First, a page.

Access to Accounts 02-1. What are common accounts and passwords in NT? 02-2. What if the Sys Admin has "renamed" the administrator account?
02-1. What are common accounts and passwords in NT?
There are two accounts that come with NT out of the box -- administrator and guest. In a network environment, I have run into local administrator access unpassworded, since the Sys Admin thought that global accounts ruled over local ones. Therefore it is possible to gain initial access to an NT box by using its local administrator account with no password.
Guest is another common unpassworded account, although recent shipments of NT disable the account by default. While it is possible that some companies will delete the guest account, some applications require it. If Microsoft Internet Studio needs to access data on another system, it will use guest for that remote access.
02-2. What if the Sys Admin has "renamed" the administrator account?
It is possible that a Sys Admin will create a new account, give that account the same access as an administrator, and then remove part of the access to the administrator account. The idea here is that if you don't know the administrator account name, you can't get in as an administrator.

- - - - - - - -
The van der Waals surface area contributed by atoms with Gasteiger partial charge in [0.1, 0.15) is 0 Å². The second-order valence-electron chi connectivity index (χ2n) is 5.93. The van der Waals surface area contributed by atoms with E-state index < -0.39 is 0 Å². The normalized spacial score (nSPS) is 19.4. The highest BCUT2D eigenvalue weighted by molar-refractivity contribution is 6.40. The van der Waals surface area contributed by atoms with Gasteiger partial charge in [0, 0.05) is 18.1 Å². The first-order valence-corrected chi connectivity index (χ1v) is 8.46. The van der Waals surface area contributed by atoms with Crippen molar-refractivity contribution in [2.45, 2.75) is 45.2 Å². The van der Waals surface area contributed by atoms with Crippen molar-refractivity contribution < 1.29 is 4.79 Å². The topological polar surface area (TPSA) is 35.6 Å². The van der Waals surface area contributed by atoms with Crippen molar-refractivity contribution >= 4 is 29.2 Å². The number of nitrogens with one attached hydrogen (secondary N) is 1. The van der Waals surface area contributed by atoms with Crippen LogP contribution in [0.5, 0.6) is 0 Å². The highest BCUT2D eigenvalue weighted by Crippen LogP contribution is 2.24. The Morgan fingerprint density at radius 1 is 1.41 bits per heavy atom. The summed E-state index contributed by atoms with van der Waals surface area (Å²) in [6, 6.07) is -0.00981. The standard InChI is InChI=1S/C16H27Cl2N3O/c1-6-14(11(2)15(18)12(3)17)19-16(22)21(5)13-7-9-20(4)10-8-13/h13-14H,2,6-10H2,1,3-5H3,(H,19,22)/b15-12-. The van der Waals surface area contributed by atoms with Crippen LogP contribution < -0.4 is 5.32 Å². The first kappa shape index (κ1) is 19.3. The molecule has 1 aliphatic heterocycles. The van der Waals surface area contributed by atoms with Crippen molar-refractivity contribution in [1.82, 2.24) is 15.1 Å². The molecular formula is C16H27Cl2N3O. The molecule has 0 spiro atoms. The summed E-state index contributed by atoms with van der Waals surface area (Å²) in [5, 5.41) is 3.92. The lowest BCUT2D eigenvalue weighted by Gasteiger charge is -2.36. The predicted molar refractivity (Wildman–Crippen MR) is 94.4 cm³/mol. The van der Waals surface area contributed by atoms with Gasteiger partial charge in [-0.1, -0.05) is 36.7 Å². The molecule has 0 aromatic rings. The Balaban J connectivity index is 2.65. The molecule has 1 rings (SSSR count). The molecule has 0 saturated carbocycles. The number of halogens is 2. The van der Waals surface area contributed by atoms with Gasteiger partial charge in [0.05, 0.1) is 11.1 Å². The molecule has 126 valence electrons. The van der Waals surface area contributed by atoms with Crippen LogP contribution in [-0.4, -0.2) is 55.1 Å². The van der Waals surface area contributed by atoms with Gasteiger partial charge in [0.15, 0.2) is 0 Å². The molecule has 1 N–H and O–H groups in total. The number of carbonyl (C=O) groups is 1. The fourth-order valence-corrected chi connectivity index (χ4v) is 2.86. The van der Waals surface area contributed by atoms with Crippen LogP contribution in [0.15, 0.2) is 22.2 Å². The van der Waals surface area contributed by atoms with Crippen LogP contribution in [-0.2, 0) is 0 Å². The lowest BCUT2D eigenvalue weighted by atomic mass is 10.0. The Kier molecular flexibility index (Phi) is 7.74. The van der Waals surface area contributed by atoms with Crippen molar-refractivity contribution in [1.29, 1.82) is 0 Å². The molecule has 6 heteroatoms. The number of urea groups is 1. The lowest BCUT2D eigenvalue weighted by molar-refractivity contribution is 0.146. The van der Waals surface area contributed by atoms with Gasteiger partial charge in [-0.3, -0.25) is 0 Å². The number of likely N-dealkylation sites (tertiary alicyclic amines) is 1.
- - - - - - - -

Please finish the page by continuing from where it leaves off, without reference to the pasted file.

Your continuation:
Typing "NBTSTAT -A ipaddress" will give you the new administrator account, assuming they are logged in. A bit of social engineering could get them to log in as well. nbtstat will also give you other useful information such as services running, the NT domain name, the nodename, and the ethernet hardware address.
See also section 05-6 which discusses a bug that allows you to get the new administrator account name.
02-3. I lost the Administrator password. What do I do?
Use the Offline NT Password Editor by Petter Nordahl-Hagen. You need to download Petter's code to your Linux machine (you DO have one of those, don't you?) and compile it using a libDES and MD4 library. Now mount the NT drive read/write and follow the instructions in the readme. The instructions are pretty easy to follow, especially if you know enough to get to the point to use them ;-)
Actually, to make things easier, Petter has built a bootdisk image that steps you through the entire thing. I'll be the first to admit that Petter's code is as dangerous as hell, but it does work and I had no problems. YMMV.
Consider using GetAdmin.exe (section 04-5) and go from there if you are too paranoid or fearful of booting up Linux to get to an NT machine.
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